The MET Gala, dubbed “fashion’s biggest night” by many, is an annual fundraising event organized by the Metropolitan Museum of Art (MET) to support the museum. It is traditionally held on the first Monday of May and is followed by an exhibition later on in the month.
The event is held with an annually changing theme. From 2019’s “Camp: Notes on Fashion” which was all about “Camp” or simply, extravagance and performance, to 2018’s “Heavenly Bodies: Fashion and the Catholic Imagination” which displayed never-before-seen items from the Vatican in its accompanying exhibit — the Gala has seen it all. This year, after the event had been canceled in 2020, and the 2021 Gala was held in September instead of May, the Gala was held on the 2nd of May, 2022. The theme for the exhibit that goes with the gala was established as “In America: An Anthology of Fashion.”
While this was the name of the exhibition, the attendees of the gala were given the theme of “Gilded Glamor”. While seemingly straightforward enough at first glance, with gilded meaning “covered or tinged with gold or a golden color,” and glamor meaning “an exciting and often illusory and romantic attractiveness,” to the unsuspecting eye, the theme would indicate golden dresses and suits.
“The Gilded Age”, referring to the period between 1870 and 1890, sometimes even accepted as 1900, represented wealth and power in the United States. With rapidly growing industries such as banking and oil as well as the advances in railroads, some Americans gained immense wealth in a short period of time. Alternatively, or rather, more accurately, the rich got richer while the working class got poorer.
This meant the affluent societies would be flaunting their new dresses at balls and operas while the working class worked low wages and long hours under hazardous conditions. The era got its name from Mark Twain’s novel “The Gilded Age” which criticized this aforementioned disparity of American corruption and greed following the Civil War.
Fashion-wise, the working class’ options were listless, as expected by their financial circumstances. On the other hand, the rich were doing everything to show off deep pockets and power. Women dressed extravagantly, wearing low-cut dresses that exposed their decolletage and bustle that added volume to their backside. These dresses often consisted of various materials such as silk or tulle and were worn over corsets. Men’s fashion was a bit more subtle in its adornment with suits being different in color or fabrics. Hats played the role of a common accessory regardless of gender.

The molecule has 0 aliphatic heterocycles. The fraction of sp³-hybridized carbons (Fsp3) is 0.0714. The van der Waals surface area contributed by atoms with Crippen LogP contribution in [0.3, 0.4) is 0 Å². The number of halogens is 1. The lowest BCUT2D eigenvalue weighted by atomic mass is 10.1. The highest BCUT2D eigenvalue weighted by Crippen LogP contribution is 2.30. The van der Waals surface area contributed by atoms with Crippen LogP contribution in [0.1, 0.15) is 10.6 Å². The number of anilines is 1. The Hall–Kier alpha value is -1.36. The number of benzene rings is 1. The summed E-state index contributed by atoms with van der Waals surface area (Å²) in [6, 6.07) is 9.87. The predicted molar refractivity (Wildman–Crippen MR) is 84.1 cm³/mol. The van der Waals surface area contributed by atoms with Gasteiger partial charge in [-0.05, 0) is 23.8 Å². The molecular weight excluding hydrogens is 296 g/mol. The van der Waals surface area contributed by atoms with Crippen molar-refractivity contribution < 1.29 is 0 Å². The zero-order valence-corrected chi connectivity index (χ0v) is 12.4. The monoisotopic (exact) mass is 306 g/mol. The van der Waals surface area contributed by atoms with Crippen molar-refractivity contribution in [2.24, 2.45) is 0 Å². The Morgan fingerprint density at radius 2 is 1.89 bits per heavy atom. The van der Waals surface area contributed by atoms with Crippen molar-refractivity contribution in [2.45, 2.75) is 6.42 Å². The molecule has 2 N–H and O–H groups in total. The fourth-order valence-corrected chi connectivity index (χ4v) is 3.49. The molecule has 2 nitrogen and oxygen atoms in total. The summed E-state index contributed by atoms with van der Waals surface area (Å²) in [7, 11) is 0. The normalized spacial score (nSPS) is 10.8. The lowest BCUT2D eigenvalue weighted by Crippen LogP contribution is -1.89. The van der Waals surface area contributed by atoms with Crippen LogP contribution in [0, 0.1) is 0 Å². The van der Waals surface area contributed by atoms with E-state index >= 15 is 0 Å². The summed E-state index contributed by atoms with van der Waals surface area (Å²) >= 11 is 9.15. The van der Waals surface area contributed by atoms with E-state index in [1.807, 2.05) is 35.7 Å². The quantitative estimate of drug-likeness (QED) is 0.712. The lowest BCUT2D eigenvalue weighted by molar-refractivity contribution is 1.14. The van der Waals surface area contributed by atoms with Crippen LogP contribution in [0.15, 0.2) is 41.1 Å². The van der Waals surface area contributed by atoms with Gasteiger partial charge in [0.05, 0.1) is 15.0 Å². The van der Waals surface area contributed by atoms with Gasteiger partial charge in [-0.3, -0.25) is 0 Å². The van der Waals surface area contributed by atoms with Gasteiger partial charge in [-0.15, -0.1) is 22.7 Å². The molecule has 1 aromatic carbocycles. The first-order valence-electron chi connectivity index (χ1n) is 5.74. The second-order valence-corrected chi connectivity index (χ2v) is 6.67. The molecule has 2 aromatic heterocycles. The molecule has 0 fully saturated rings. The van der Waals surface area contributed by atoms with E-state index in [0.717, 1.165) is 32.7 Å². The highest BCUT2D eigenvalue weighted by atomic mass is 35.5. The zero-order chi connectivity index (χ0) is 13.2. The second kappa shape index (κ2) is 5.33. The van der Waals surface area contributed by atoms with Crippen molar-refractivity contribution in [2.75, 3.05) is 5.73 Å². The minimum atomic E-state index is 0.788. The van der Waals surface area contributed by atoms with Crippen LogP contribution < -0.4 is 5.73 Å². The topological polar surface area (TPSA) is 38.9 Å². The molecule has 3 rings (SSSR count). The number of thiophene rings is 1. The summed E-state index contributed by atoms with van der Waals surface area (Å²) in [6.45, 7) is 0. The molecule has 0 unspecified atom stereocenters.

While some attendees truly understood and embodied the history behind the theme “Gilded Glamor,” most fell flat according to both the general public and acclaimed fashion critics in regards to reflecting the extravagance of the period.
One particular look that was praised by many, named the “most accurate look of the night,” was Billie Eilish’s Gucci gown. With a corset of visible structure, a skirt with wide hips and bustle, as well as vibrant colored fabric that reflected the extravagance of the Gilded Age, Eilish’s gown was historically accurate and yet the look was not outdated. With her rocker-style black hair and lace sleeves with attached fingerless gloves (although gloves were common attire at the time), she added her own style and an overall modern twist to the look. The choice of attire was also commended by many due to how it was almost completely eco-friendly with ethically sourced or recycled fabric making up the dress and her shoes being vegan leather. Many stated that she “understood the assignment,” even going as far as to say that she “wrote the assignment.”